Optical Components and System Layout

This system is built almost entirely from off-the-shelf components (non-standard parts are described below), and can be assembled in approximately a day. This page describes the overall layout and optical system. The whole-system photo is the best reference for assembling the AFM.

Optical Core

Laser Source

The probe's ID fingers are illuminated by a coherent light source (laser), which is collimated (ThorLabs LT230P-B but with a C110TME-B lens, using AD15F to mount inside the SM1 cage plate), then focused down (ThorLabs AC254-040-A1) onto the diffraction grating (spot size 10-20um), and the diffractive modes are steered by the beamsplitter (ThorLabs BS013) onto the photodetector as they reflect upward. The collimation/focusing optics and beamsplitter are rigidly mounted using the cage plate system to the single-piece AFM head, and to which the cantilever probe holder (Veeco FC) is also rigidly attached.

The laser source is a 5mW laser diode with a wavelength of 635nm. Our setups use a ThorLabs HL6312G, but any laser diode with similar specs should work. The diode is operated in constant-power mode, driven by a ThorLabs EK1011 driver kit (the kit should have its DIP switches set properly to match the monitoring current Imon of the laser diode of choice. For the HL6312G, the switch configuration is 00010). The driver is typically adjusted to give an output laser power of approx. 1mW, as measured after the beamsplitter (~2mW initial output), making this a safe Class II laser device.

For more details about the ID cantilevers, see this page or Section II in the AJP paper.


Optics Building Considerations

A few key recommendations to help ensure that the optics function as intended.

  • Good laser collimation is critical: At times, the ThorLabs lenses packaged with the collimation tubes exhibit strange diffractive artifacts (fringes appear around the main laser spot when the collimated laser is aimed at a wall 10-20ft. away). Be sure the collimated spot is small and without fringes. Using a C110TME-B lens instead of the C230TM packaged with the collimation tube is helpful.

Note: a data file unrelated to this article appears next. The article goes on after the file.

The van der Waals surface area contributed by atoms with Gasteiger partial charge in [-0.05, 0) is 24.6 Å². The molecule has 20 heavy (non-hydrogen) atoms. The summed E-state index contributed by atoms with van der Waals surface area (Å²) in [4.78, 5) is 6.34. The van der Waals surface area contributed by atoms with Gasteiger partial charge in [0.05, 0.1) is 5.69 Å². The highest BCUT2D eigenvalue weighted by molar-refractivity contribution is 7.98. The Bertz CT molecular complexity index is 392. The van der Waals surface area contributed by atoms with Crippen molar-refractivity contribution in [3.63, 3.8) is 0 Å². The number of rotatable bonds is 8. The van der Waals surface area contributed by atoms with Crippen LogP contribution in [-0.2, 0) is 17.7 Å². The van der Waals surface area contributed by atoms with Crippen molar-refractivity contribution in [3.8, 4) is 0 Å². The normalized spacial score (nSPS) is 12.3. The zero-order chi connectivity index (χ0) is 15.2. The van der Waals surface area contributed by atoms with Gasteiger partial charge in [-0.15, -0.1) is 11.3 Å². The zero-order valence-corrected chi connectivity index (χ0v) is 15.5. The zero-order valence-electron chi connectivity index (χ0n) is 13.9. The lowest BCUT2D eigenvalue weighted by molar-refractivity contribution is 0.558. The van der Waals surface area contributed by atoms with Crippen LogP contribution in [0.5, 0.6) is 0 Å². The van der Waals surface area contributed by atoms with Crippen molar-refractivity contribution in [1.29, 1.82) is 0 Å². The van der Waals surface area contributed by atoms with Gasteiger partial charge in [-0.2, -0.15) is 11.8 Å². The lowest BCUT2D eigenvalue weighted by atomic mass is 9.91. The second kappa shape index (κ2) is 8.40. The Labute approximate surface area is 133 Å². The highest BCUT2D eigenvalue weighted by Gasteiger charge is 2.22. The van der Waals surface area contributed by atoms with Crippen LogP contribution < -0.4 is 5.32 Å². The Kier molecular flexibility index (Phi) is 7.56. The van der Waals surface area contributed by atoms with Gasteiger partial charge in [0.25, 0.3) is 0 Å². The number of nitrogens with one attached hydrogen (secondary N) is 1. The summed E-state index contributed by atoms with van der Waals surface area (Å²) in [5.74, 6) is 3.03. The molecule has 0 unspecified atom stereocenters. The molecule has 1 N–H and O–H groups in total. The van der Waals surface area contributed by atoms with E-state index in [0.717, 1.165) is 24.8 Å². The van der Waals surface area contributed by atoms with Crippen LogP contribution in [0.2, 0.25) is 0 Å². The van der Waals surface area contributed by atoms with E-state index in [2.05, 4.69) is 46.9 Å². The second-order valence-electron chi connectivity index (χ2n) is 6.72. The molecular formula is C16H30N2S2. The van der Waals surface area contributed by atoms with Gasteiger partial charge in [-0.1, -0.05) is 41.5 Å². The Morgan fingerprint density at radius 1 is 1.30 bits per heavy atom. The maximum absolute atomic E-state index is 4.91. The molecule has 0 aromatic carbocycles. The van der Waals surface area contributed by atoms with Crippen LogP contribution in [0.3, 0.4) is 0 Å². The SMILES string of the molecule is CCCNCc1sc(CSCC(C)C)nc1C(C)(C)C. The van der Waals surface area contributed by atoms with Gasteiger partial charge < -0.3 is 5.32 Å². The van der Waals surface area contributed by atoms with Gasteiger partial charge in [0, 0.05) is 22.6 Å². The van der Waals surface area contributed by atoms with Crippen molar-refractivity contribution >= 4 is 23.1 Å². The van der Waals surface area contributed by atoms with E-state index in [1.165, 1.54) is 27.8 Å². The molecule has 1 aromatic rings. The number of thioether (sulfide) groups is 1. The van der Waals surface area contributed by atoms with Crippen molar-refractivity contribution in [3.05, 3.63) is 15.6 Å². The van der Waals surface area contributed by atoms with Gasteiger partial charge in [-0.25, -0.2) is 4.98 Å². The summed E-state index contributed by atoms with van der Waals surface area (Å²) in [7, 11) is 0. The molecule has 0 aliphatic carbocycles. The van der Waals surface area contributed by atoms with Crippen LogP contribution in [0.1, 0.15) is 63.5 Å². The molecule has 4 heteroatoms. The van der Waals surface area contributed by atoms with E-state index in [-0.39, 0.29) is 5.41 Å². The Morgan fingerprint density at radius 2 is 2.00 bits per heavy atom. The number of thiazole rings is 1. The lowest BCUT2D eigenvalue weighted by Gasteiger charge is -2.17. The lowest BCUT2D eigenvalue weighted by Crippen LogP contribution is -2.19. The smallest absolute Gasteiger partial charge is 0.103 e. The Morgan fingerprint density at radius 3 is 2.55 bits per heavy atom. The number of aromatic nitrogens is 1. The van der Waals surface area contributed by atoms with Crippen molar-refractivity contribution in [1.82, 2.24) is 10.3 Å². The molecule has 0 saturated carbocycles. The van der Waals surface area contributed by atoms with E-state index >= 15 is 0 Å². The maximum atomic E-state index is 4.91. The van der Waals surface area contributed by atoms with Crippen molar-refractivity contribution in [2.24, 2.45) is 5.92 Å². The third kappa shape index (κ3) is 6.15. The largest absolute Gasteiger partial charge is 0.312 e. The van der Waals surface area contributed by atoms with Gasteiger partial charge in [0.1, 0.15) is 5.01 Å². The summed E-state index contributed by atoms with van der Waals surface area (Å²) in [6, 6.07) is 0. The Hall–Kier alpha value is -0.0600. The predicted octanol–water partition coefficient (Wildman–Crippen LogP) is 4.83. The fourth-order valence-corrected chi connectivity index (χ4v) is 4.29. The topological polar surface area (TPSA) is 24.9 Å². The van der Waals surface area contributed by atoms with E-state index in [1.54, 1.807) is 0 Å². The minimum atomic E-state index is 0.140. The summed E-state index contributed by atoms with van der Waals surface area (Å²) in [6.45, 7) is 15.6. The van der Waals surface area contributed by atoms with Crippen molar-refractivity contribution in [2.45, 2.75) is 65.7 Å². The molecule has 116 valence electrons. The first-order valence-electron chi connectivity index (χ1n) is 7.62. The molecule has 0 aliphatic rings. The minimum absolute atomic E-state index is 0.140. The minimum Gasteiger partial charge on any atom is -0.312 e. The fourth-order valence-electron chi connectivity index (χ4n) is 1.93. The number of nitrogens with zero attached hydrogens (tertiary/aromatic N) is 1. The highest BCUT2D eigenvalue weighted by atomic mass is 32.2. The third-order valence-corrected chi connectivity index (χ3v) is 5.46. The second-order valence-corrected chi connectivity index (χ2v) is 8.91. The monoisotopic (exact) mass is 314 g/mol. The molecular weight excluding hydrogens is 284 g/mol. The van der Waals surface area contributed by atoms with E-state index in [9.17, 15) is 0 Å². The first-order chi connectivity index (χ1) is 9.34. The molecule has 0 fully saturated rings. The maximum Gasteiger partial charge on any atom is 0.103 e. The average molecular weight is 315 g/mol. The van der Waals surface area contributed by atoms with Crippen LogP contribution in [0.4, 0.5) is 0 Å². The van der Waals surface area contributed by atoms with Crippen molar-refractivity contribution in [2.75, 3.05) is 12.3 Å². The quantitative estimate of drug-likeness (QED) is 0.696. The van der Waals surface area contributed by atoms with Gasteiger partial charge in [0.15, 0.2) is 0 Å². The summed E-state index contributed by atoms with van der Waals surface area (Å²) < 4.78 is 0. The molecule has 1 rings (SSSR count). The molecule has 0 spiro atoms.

• Laser incidence angle: Since the cantilever probe is tilted at approx. 15º with respect to its holder, the incoming laser must be likewise tilted, such that it's perpendicular to the plane of the ID diffraciton fingers, and the reflected modes are aimed back up through the focusing lens.

  • Focusing lens adjustment: Fine axial position adjustments of the 40mm focusing lens can be done simply by loosening the setscrew holding its cage plate, and manually sliding the plate. This requires a delicate touch, and can be more precisely accomplished with e.g. ThorLabs part SM1Z.

Figure 2: Schematic showing the layout of the main components required for the AFM detection optics.

Photodetector and Readout Electronics

Our detector of choice is the DET110 from ThorLabs (PDF datasheet here: [Note, April 2007: this has been discontinued, and the most similar part currently available is the DET36A]). A 100kOhm resistor to ground converts its current output to voltage, providing a signal of approx. 1V peak-to-peak to the amplifier, oscilloscope, or data acquisition board.

Because the ID cantilever mostly rejects mechanical vibrations and disturbances that do not come from the out-of-plane displacement of the cantilever probe itself, the detector can be mounted separately, with minimally stringent rigidity requirements. Our detector is moved using a Newport 423 single-axis long-travel stage, actuated by an SM-25 micrometer. A set-screw adjusted sliding rail mount should be an acceptable lower-cost alternative.

Custom-machined parts

Several parts for mounting AFM components are not available off-the-shelf. These are simple to specify and can be requested from any machine shop for approx. $400-500 per set. PDF files of the parts drawings are provided below, as well as SolidWorks part and drawing files.